If you are fortunate enough to receive roses for Valentine's Day, here is the info from an article that tells how to make these gorgeous flowers last longer. Fill your sink half way with warm water. Place the stems in the water. Then use scissors to trim about an inch from the stems while they are under water. This prevents air bubbles from forming in the stems, which would block the flow of water to the flowers. To clean and feed them, throw a capful of bleach into the vase water to prevent bacteria from clogging the stems. To feed the roses, stir in a half a cup of 7Up soda. (Don't use a colored soda, which might discolor the flowers.) The sugar in the soda feeds fresh bloom, making them last longer. Cut one-half inch from the stems every few days. When you first put the roses in a vase, make sure that there are no leaves below the water line. Last Valentine's Day, more than 156 million roses were sold.
If you are a "Jeopardy" fan, you probably would like to know that Ken Jennings, who won 74 games on the "Jeopardy" program, is going to appear at the Borders Store in Braintree, in the same plaza as K Mart, just off the Expressway, on Thursday, Feb. 7, at 7 p.m. Ken will sign copies of his new book, 888 Questions in 365 Days. (It is the largest book of trivia questions ever produced in America in any form.) He will also play a game of trivia with contestants chosen from the audience. I bet that Hubby will be there because he is such a big "Jeopardy" fan.
I am sure that I express the feelings of Dr. Mark Ostrem's patients in sending their sympathy to him on the death of his father, Oscar, on Dec. 19, at age 93. (Hubby is one of Dr. Ostrem's patients at Caritas Carney Hospital.) I was also sorry to read of the death of Herbert Miller on Jan. 19. Herbert was the father of Eileen O'Driscoll and my friend, Jan Wallace. He was also the father of the late Herbert Miller.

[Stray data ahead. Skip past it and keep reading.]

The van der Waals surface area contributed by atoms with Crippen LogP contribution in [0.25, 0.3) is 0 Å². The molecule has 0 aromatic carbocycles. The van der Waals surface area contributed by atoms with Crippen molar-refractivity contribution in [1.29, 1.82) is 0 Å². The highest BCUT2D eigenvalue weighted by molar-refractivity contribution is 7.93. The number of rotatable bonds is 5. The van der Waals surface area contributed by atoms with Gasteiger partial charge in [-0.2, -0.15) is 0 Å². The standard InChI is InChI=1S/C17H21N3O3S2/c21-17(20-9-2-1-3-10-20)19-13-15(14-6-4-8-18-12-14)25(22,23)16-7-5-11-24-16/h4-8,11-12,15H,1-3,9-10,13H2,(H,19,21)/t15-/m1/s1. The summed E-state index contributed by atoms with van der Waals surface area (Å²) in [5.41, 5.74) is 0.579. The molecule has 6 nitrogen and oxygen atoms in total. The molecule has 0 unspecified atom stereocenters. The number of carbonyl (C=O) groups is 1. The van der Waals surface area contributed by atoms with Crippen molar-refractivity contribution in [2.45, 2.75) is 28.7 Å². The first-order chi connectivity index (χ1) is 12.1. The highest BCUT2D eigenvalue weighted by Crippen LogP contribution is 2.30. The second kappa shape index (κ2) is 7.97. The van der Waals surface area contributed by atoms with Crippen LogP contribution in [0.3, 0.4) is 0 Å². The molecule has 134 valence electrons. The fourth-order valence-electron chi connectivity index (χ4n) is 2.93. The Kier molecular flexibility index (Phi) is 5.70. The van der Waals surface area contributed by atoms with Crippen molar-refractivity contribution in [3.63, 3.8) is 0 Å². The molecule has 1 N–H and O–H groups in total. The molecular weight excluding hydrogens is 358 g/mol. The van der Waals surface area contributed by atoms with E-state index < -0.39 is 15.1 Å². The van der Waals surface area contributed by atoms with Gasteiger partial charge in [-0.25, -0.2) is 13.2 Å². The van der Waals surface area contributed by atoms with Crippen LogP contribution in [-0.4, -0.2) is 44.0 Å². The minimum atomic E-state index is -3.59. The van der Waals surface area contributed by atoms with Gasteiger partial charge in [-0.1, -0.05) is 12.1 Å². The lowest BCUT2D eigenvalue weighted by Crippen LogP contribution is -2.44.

On Feb. 1, 1709, Alexander Selkirk, a Scottish sailor, was found on an island where he had been stranded for more than four years. His experience was the basis for Daniel DeFoe's novel, Robinson Crusoe.
The sun usually shines on Feb.2, Candlemas Day, indicating winter's return. In Germany, the news was brought by a badger. When the Germans immigrated to Pennsylvania in the 1800s, there were no badgers. Groundhogs were plentiful so the settlers adopted the groundhog to fit the lore. This was the beginning of Groundhog Day.
Mardi Gras celebration is early this year. The parade will be held on Tuesday, Feb. 5, which is Shrove Tuesday. I received beads from my friend JoAnn from New Orleans when she was there at Mardi Gras time. I always wondered why the beads were purple, green, and gold. The purple stands for justice, the green for faith, and the gold for power.
As we were leaving the Wang Theatre after the Dr. Martin Luther King Jr. Celebration, each of us received a scroll that contained these excellent words by MLK himself: "Life's most persistent and urgent question is: 'What are you doing for others?'."